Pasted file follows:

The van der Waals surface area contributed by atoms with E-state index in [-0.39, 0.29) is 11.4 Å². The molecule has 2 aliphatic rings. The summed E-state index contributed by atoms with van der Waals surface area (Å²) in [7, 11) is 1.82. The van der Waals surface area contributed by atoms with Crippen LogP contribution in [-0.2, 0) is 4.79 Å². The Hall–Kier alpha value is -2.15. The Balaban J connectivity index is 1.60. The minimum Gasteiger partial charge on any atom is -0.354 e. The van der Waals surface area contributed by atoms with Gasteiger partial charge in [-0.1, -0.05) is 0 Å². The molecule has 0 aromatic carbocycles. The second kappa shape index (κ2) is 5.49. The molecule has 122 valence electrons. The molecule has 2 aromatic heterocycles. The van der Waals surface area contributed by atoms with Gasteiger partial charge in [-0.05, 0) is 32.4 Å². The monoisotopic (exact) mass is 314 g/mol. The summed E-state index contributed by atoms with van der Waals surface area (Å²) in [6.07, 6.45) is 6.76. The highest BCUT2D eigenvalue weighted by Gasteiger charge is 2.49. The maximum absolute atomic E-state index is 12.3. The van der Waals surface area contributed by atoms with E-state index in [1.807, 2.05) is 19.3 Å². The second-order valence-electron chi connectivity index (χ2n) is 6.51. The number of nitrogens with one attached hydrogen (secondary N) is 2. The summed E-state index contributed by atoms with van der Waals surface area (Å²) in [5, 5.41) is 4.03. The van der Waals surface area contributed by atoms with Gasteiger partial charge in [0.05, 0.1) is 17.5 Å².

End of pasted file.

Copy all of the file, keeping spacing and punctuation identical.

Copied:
The van der Waals surface area contributed by atoms with E-state index in [-0.39, 0.29) is 11.4 Å². The molecule has 2 aliphatic rings. The summed E-state index contributed by atoms with van der Waals surface area (Å²) in [7, 11) is 1.82. The van der Waals surface area contributed by atoms with Crippen LogP contribution in [-0.2, 0) is 4.79 Å². The Hall–Kier alpha value is -2.15. The Balaban J connectivity index is 1.60. The minimum Gasteiger partial charge on any atom is -0.354 e. The van der Waals surface area contributed by atoms with Gasteiger partial charge in [-0.1, -0.05) is 0 Å². The molecule has 0 aromatic carbocycles. The second kappa shape index (κ2) is 5.49. The molecule has 122 valence electrons. The molecule has 2 aromatic heterocycles. The van der Waals surface area contributed by atoms with Gasteiger partial charge in [-0.05, 0) is 32.4 Å². The monoisotopic (exact) mass is 314 g/mol. The summed E-state index contributed by atoms with van der Waals surface area (Å²) in [6.07, 6.45) is 6.76. The highest BCUT2D eigenvalue weighted by Gasteiger charge is 2.49. The maximum absolute atomic E-state index is 12.3. The van der Waals surface area contributed by atoms with E-state index in [1.807, 2.05) is 19.3 Å². The second-order valence-electron chi connectivity index (χ2n) is 6.51. The number of nitrogens with one attached hydrogen (secondary N) is 2. The summed E-state index contributed by atoms with van der Waals surface area (Å²) in [5, 5.41) is 4.03. The van der Waals surface area contributed by atoms with Gasteiger partial charge in [0.05, 0.1) is 17.5 Å².